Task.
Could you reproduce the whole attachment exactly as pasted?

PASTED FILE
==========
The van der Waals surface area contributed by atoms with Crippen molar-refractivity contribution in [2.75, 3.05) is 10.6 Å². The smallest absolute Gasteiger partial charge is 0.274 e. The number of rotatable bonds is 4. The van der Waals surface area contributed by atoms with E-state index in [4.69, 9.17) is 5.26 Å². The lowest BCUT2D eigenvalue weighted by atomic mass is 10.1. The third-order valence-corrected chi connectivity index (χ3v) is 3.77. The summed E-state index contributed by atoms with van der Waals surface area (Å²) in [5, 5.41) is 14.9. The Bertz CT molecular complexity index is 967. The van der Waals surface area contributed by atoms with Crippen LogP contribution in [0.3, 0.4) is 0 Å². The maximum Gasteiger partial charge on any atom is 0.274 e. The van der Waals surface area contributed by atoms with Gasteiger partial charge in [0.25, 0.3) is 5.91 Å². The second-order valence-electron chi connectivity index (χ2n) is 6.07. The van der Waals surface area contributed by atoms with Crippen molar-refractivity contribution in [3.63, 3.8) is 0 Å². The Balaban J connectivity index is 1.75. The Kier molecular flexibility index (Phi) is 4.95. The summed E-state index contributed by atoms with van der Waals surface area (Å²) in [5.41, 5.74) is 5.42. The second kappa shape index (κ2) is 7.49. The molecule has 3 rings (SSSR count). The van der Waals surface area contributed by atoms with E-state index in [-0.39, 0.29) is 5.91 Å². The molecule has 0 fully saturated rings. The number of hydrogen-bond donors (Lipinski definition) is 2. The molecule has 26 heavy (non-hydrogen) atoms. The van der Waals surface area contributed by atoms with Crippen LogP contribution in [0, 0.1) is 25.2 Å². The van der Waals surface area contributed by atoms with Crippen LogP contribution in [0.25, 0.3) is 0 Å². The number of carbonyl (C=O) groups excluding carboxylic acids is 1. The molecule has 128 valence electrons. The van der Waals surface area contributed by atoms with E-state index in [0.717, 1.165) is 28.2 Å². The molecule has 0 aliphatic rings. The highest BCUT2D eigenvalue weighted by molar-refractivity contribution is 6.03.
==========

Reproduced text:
The van der Waals surface area contributed by atoms with Crippen molar-refractivity contribution in [2.75, 3.05) is 10.6 Å². The smallest absolute Gasteiger partial charge is 0.274 e. The number of rotatable bonds is 4. The van der Waals surface area contributed by atoms with E-state index in [4.69, 9.17) is 5.26 Å². The lowest BCUT2D eigenvalue weighted by atomic mass is 10.1. The third-order valence-corrected chi connectivity index (χ3v) is 3.77. The summed E-state index contributed by atoms with van der Waals surface area (Å²) in [5, 5.41) is 14.9. The Bertz CT molecular complexity index is 967. The van der Waals surface area contributed by atoms with Crippen LogP contribution in [0.3, 0.4) is 0 Å². The maximum Gasteiger partial charge on any atom is 0.274 e. The van der Waals surface area contributed by atoms with Gasteiger partial charge in [0.25, 0.3) is 5.91 Å². The second-order valence-electron chi connectivity index (χ2n) is 6.07. The van der Waals surface area contributed by atoms with Crippen molar-refractivity contribution in [3.63, 3.8) is 0 Å². The Balaban J connectivity index is 1.75. The Kier molecular flexibility index (Phi) is 4.95. The summed E-state index contributed by atoms with van der Waals surface area (Å²) in [5.41, 5.74) is 5.42. The second kappa shape index (κ2) is 7.49. The molecule has 3 rings (SSSR count). The van der Waals surface area contributed by atoms with E-state index in [-0.39, 0.29) is 5.91 Å². The molecule has 0 fully saturated rings. The number of hydrogen-bond donors (Lipinski definition) is 2. The molecule has 26 heavy (non-hydrogen) atoms. The van der Waals surface area contributed by atoms with Crippen LogP contribution in [0, 0.1) is 25.2 Å². The van der Waals surface area contributed by atoms with Crippen LogP contribution in [0.25, 0.3) is 0 Å². The number of carbonyl (C=O) groups excluding carboxylic acids is 1. The molecule has 128 valence electrons. The van der Waals surface area contributed by atoms with E-state index in [0.717, 1.165) is 28.2 Å². The molecule has 0 aliphatic rings. The highest BCUT2D eigenvalue weighted by molar-refractivity contribution is 6.03.